A surface or polysurface edge that is not connected to another edge. Solid objects have no naked edges.
A technique that uses color to display nonchromatic properties of a surface. The CurvatureAnalysis
, DraftAngleAnalysis
, and ThicknessAnalysis
commands use false color analysis.
An isoparametric curve (isocurve) is a curve of constant u or vvalue on a surface. Rhino uses isocurves and surface edge curves to visualize the shape of a NURBS surface. By default isocurves are drawn at knot
locations. If the surface is a single knotspan surface like a simple rectangular plane, isocurves are drawn also in the middle of the surface.
A kink is a point where a curve dramatically changes direction. The corners of a rectangle are kinks. Kinks can also happen at a point where a curve dramatically changes its the amount it curves. For example a rounded rectangle has kinks where the line segments turn into arcs.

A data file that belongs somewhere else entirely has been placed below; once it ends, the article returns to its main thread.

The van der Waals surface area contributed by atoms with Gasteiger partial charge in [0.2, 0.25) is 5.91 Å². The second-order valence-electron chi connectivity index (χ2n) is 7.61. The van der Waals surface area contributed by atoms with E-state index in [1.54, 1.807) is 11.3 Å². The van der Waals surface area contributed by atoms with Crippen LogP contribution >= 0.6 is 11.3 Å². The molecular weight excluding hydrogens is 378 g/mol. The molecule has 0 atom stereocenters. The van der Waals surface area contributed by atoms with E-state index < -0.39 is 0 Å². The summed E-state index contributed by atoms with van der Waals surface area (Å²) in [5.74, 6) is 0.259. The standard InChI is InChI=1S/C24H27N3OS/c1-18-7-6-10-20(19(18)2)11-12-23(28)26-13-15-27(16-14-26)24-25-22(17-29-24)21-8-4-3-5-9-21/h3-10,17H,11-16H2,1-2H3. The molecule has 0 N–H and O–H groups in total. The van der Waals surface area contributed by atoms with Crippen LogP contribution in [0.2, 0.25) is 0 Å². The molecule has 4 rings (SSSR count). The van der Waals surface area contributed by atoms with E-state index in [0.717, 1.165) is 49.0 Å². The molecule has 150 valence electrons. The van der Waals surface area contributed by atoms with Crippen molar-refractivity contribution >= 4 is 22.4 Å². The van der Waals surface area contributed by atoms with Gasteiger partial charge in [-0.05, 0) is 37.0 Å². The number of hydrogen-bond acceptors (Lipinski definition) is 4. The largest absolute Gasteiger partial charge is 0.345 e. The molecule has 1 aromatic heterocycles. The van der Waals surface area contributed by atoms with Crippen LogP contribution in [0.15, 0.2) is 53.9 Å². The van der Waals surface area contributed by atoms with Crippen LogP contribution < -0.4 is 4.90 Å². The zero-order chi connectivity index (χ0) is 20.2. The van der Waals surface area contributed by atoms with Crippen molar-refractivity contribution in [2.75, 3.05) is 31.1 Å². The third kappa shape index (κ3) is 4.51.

The red points mark the locations of kinks in the curves.
A value of the curve parameter where the polynomial definition of the bspline changes. Nonuniform knot vectors allow any spacing of the knots, including multiple knots (adjacent knots with the same value).
Imagine a rope. If you hold it at the ends, the rope will sag according to the laws of nature (gravity, the stiffness of the rope, etc.) with a polynomial definition. If you tie it off somewhere along its length (by putting knots in it), there will be a different polynomial definition (sag) for each segment between the knots.
Knot points are points on curves where it is the most convenient to place end points of crosssection curves for surface creation commands like Sweep2
and NetworkSrf
. A large part of Rhino’s powerful proprietary surface geometry engine is devoted to calculating surfaces when crosssection curves are not at knot points. This lets the designer think about things like shape and form instead of worrying about math geek details like knot vectors. However, knot snap